Food for Thought
If you haven’t seen Swedish climate activist Greta Thunberg’s speech at the UN this week, I recommend watching it. Agree with her or not, her speech galvanized conversation around the world. The speech, following international climate protests, and the release of a special report from the Intergovernmental Panel on Climate Change (IPCC) warning that sea levels are rising more rapidly than expected have prompted several news and policy organizations to think about climate change in the past two weeks.
New York Magazine has a new series, The State of the World, that includes an interview with Bill Gates, among others. The Economist published an article, “The past, present and future of climate change,” that looks at where things stand now and provides a good explanation of why this is such a difficult political issue:
“What is more, the costs and benefits are radically uncertain and unevenly distributed. Most of the benefit from curtailing climate change will almost certainly be felt by people in developing countries; most of the cost of emission cuts will be felt elsewhere. And most of the benefits will be accrued not today, but in 50 or 100 years.”
CityLab explores what the findings of the special report mean for coastal cities in their article, “The Storm of the Century Could Soon Happen Every Year.” As cited in the article, the IPCC report states that sea levels that historically occurred once per century are likely to occur at least once a year in most coastal locations, including along the North Carolina coast, in the not-so-distant future.
A New Slant
AEI released a new report questioning the “epidemic” of loneliness among millennials. The report, based on their Survey on Community and Society (SCS), states that most millennials do not report being lonely very often. According to their survey, only 8% of millennials are often lonely whereas 40% are lonely once in awhile.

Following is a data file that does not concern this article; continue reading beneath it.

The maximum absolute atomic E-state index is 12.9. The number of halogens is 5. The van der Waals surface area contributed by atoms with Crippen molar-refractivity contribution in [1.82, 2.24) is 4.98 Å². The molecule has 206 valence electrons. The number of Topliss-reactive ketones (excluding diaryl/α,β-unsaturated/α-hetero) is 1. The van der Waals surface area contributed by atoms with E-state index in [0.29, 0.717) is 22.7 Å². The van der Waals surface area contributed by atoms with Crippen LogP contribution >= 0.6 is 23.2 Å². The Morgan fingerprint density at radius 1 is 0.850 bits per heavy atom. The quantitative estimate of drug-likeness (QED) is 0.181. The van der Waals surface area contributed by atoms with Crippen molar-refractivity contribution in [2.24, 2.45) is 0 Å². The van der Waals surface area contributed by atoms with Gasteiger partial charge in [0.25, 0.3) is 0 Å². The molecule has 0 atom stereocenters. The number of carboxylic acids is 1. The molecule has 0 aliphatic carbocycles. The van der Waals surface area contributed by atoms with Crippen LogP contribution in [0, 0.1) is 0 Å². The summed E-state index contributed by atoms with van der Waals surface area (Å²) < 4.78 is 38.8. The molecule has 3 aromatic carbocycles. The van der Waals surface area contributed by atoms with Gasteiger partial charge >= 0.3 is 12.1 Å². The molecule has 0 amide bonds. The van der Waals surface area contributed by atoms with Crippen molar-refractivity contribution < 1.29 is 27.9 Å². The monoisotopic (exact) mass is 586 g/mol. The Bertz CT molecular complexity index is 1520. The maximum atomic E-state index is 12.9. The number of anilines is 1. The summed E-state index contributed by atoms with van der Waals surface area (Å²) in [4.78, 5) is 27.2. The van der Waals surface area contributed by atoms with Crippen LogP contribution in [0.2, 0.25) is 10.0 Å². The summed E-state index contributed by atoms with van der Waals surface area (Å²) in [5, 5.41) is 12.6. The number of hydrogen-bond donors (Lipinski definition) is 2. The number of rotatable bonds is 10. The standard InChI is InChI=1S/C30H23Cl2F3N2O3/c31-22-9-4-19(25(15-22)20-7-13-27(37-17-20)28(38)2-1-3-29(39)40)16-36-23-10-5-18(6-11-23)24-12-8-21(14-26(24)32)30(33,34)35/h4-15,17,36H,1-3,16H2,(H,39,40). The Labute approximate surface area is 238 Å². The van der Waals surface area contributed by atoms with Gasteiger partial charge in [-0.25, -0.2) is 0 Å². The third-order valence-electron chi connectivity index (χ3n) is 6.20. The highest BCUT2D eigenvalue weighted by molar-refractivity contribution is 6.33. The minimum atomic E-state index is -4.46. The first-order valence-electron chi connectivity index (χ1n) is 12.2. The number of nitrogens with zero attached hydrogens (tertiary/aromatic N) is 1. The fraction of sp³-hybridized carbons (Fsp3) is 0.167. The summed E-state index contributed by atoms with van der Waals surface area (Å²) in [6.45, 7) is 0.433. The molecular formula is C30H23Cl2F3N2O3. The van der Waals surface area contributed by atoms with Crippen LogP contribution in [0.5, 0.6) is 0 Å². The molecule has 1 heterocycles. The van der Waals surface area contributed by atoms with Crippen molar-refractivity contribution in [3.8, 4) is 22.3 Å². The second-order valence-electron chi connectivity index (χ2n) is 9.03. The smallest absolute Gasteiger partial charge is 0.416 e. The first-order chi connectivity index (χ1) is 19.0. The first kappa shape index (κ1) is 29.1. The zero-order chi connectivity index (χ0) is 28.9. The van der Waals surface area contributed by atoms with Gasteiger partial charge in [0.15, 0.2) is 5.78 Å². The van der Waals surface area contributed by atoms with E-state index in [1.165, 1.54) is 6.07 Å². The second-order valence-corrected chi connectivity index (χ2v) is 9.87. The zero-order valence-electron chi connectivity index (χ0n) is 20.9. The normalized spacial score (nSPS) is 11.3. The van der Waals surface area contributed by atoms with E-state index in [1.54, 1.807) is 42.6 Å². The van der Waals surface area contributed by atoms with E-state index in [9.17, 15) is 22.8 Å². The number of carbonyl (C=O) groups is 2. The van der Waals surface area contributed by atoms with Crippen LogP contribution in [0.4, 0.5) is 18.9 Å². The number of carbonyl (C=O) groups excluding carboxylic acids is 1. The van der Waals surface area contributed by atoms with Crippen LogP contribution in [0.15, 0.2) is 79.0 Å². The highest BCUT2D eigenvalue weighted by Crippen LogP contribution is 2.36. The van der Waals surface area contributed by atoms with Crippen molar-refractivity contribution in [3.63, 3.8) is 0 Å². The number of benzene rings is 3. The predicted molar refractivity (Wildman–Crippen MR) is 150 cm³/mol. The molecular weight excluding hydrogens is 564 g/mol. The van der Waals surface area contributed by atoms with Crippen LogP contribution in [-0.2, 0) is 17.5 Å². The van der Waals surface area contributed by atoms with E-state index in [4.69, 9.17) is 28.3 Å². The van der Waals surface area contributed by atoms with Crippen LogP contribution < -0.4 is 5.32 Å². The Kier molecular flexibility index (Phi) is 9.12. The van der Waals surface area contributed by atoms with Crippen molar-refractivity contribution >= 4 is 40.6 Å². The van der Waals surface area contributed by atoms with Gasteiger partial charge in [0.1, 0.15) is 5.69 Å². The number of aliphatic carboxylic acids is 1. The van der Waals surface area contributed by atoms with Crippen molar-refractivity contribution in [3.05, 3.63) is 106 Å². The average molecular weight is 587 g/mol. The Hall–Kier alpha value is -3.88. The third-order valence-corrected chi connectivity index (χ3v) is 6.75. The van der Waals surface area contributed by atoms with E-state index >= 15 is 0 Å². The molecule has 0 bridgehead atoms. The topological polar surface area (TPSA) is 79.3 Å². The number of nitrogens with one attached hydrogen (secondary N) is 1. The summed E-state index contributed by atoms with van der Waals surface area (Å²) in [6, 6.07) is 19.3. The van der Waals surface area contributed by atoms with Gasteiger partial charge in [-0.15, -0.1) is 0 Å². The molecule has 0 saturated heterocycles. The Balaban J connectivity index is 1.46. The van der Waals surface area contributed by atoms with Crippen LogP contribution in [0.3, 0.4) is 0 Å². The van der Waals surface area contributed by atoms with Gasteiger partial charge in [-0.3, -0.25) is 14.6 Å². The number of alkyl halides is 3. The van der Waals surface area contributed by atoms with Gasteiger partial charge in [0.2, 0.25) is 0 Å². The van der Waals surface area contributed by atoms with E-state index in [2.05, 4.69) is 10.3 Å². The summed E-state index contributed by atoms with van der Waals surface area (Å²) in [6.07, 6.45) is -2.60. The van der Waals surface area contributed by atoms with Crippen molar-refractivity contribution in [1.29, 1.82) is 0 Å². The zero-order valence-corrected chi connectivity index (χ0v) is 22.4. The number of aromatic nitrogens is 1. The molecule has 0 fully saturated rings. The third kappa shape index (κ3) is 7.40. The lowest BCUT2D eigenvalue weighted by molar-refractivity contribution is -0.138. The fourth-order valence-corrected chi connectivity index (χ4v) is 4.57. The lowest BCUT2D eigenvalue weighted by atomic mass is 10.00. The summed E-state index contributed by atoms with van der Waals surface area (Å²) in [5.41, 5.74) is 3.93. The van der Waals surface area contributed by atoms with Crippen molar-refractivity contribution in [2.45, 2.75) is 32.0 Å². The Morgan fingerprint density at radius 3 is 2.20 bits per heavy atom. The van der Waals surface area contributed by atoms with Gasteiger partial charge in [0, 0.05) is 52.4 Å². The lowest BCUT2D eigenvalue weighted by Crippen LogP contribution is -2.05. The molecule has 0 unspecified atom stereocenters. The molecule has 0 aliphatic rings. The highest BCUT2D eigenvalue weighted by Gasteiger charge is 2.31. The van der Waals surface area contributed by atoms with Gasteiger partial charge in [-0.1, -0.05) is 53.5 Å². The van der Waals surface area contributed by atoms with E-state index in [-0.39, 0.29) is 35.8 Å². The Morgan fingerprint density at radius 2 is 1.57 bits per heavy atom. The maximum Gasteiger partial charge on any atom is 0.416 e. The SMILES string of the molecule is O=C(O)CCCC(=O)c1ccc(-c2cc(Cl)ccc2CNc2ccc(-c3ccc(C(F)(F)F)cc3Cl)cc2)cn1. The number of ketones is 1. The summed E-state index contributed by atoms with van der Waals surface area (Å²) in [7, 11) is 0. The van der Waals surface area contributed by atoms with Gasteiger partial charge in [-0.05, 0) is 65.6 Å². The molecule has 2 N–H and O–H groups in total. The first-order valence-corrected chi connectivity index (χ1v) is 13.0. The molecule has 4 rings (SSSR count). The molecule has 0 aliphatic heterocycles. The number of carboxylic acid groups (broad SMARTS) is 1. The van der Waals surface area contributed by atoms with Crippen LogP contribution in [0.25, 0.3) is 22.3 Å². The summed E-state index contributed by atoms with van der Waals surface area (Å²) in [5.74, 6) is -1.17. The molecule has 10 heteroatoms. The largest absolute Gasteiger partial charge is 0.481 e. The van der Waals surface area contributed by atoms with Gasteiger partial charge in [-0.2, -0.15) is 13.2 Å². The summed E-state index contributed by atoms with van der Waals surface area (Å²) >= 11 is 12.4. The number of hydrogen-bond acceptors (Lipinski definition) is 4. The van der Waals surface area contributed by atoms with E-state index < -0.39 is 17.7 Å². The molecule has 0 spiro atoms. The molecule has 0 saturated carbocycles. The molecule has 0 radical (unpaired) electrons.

The report argues that loneliness is not due to social media or screen time replacing face-to-face contact, but due to lower marriage rates, less religiosity, and greater geographic mobility among millennials than previous generations.
Need to Know
Interested in early childhood education policy? EdNC.org early childhood reporter Liz Bell recently started a new newsletter, Early Bird, focused on early childhood. The newsletter spotlights early childhood news and policy analysis and provides resources for new parents and early childhood educators. Sign up here.
In the past two weeks, Liz published two pieces relevant for a policy audience. The first is on the challenge of recruiting highly qualified early childhood educators when they are often making less than a living wage. The second looks at a study that shows new moms have physical and mental health benefits when newborn dads get time off, including fewer childbirth-related doctor’s appointments and a decline in prescribed antibiotics and anti-anxiety medication.
What we're reading
Foster care case numbers continue to climb in NC, as opioid crisis affects familiesRecord numbers of children, almost all of whom have trauma of their own, are entering the foster care system as a result of abuse and neglect.... Read the rest
What Will It Take to Solve the Student Loan Crisis?
For Passion or For Money, More Seniors Keep Working
First Biomarker-Based Screening Tool for PTSD
A charter school faces the ugly history of school choice in the Deep South
You can now make money selling your own health data, but should you?
Is the Cheesecake Factory a blessing or a curse for labor markets?